I did both an undergraduate and postgraduate degree in architecture in the UK with an exchange semester in Kyoto, Japan. The breakthrough, both in academia and presentation technique, happened in Japan. One of the first things I bought in Japan was the illustration book Tokyo Storefronts by Urbanowicz which lay on my university desk and reminding me to develop the illustration style since I was finally in Japan!
I spent my days cycling through alleys and over the hills of Kyoto, walking and absorbing the vibe of the city. I had a little sketchbook that I carried around but barely touched it. I just roamed around the city, sat somewhere, and inhaled the atmosphere. That’s when the magical “aha” moment happened. I finally stopped concentrating on the results and the work – the worries of the graduating student. I read, explored, photographed, and observed every detail of the city. The detail is what became a crucial focal point of mine.
I started putting together those impressions of the city on the paper, slowly adding colour to them. For the first time, I didn’t like how the axonometric drawing looked. I made it look too sketchy and it really didn’t resonate with the image I had in my mind. I erased everything and started again. (This happened a couple of days before the final critique, of course.) So I had another iced coffee – I had so many that I almost lost consciousness from the amount of caffeine I consumed. As you can imagine, the transition from me chilling somewhere on the river banks of Kyoto and me in the studio just before the final crit was dramatic.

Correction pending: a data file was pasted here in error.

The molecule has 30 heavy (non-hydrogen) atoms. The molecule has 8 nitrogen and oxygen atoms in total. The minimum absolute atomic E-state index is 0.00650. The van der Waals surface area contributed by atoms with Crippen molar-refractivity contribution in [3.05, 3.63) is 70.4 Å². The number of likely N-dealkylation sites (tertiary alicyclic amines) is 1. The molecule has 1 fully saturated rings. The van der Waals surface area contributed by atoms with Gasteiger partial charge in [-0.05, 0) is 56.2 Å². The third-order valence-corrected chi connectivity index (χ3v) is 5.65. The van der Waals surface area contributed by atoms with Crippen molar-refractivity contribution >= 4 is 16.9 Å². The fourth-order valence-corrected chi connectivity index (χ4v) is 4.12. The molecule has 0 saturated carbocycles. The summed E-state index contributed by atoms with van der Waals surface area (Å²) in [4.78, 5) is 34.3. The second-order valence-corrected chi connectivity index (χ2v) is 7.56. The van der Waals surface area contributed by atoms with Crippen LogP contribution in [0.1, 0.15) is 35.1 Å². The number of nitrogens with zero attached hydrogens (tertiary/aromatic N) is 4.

So I opened Photoshop again, looked through some of my favorite photographs taken in Kyoto, inserted the color palette reference, probably gave an aggressive gaze to the Tokyo
Storefronts book, and started again. As you can see from the video tutorial, I used a very simple technique of coloring a line drawing. However, I used the same approach in my third and fourth years of architecture, but the results were still very different and I wasn’t fully satisfied with previous versions. I think attention to detail makes all the difference and you can develop that through years of testing and experimenting.
I would like to end by saying that I don’t believe in “talent.” I only believe in hard and consistent work. If there is something that attracts you, but you are not able to create such work at the moment – please don’t get upset. It takes time to practice, practice, practice, test, and experiment before you finally become happy with your work. The main thing is to enjoy the process. And if you have any questions about my work please feel free to drop me a message on Instagram @karinaarmanda. Good luck with your studies! ☺